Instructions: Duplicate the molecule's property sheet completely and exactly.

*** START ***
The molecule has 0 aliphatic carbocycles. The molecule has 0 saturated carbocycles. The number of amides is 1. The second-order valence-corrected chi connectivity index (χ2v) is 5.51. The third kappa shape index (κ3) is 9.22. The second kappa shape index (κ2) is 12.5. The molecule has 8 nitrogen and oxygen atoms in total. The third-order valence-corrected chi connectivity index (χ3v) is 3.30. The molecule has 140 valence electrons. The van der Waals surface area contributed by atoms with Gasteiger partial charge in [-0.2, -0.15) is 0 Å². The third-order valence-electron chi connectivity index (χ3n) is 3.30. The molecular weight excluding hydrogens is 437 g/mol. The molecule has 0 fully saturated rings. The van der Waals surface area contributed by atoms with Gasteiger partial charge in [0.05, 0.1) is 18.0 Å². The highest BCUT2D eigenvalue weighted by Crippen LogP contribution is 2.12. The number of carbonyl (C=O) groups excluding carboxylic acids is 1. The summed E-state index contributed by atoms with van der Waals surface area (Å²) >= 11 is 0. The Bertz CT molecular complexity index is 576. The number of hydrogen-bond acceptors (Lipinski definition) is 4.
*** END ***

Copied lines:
The molecule has 0 aliphatic carbocycles. The molecule has 0 saturated carbocycles. The number of amides is 1. The second-order valence-corrected chi connectivity index (χ2v) is 5.51. The third kappa shape index (κ3) is 9.22. The second kappa shape index (κ2) is 12.5. The molecule has 8 nitrogen and oxygen atoms in total. The third-order valence-corrected chi connectivity index (χ3v) is 3.30. The molecule has 140 valence electrons. The van der Waals surface area contributed by atoms with Gasteiger partial charge in [-0.2, -0.15) is 0 Å². The third-order valence-electron chi connectivity index (χ3n) is 3.30. The molecular weight excluding hydrogens is 437 g/mol. The molecule has 0 fully saturated rings. The van der Waals surface area contributed by atoms with Gasteiger partial charge in [0.05, 0.1) is 18.0 Å². The highest BCUT2D eigenvalue weighted by Crippen LogP contribution is 2.12. The number of carbonyl (C=O) groups excluding carboxylic acids is 1. The summed E-state index contributed by atoms with van der Waals surface area (Å²) >= 11 is 0. The Bertz CT molecular complexity index is 576. The number of hydrogen-bond acceptors (Lipinski definition) is 4.